How dead is Rousseau?

And yet the tragic Catalan episode provides Spain, and in its footsteps the European Union, with potentially transformative credentials insofar that recurring cries for political change and the vogue for secessionism in Europe continue to reveal contradictions of all sorts.

In the first place, it highlights that the project of reconciling law with democracy persists to this day. The events of October 1 and their aftermath have impelled observers to speak anew about such fundamental liberal principles as the universality of rights. Beyond this, however, we incur the risk of losing sight of the fact that liberalism itself cannot be wholly absolved from all the difficulties implied in the specifically modern distinction between law and democracy. While Rousseau’s unconventional ways to distinguish the one from the other may seem at first opaque to us, they raise the kind of awareness and questions for which authoritative public institutions must provide some answers.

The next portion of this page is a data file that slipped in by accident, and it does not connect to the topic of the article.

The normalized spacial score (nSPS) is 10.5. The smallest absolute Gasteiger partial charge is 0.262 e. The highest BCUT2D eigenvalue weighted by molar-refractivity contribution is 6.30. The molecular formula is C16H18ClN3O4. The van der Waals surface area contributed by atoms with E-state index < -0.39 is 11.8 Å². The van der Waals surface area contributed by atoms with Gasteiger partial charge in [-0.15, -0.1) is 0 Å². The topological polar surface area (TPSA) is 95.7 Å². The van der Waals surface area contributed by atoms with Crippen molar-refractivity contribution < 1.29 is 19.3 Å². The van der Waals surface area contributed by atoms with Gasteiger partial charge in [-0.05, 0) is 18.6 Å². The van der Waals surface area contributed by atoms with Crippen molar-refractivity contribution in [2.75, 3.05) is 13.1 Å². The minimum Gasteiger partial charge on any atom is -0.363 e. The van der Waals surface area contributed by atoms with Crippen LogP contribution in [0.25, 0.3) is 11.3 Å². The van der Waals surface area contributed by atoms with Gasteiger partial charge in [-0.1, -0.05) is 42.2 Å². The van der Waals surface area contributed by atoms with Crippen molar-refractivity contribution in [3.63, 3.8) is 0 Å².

In the second place, inasmuch as the time is ripe to recognize that deep cleavages continue to generate paralyzing uneasiness and that historical circumstances in Spain have changed to the degree that robbing Catalan citizens of their utopia may no longer be desirable, thinking about the creation of constitutional alternatives to unitarism (Spain) and to intergovernmentalism (Europe) might be the key to neutralizing citizen’s alienation from political life. Again, the eighteenth century adds crucial historical perspective to such tentative steps in this direction.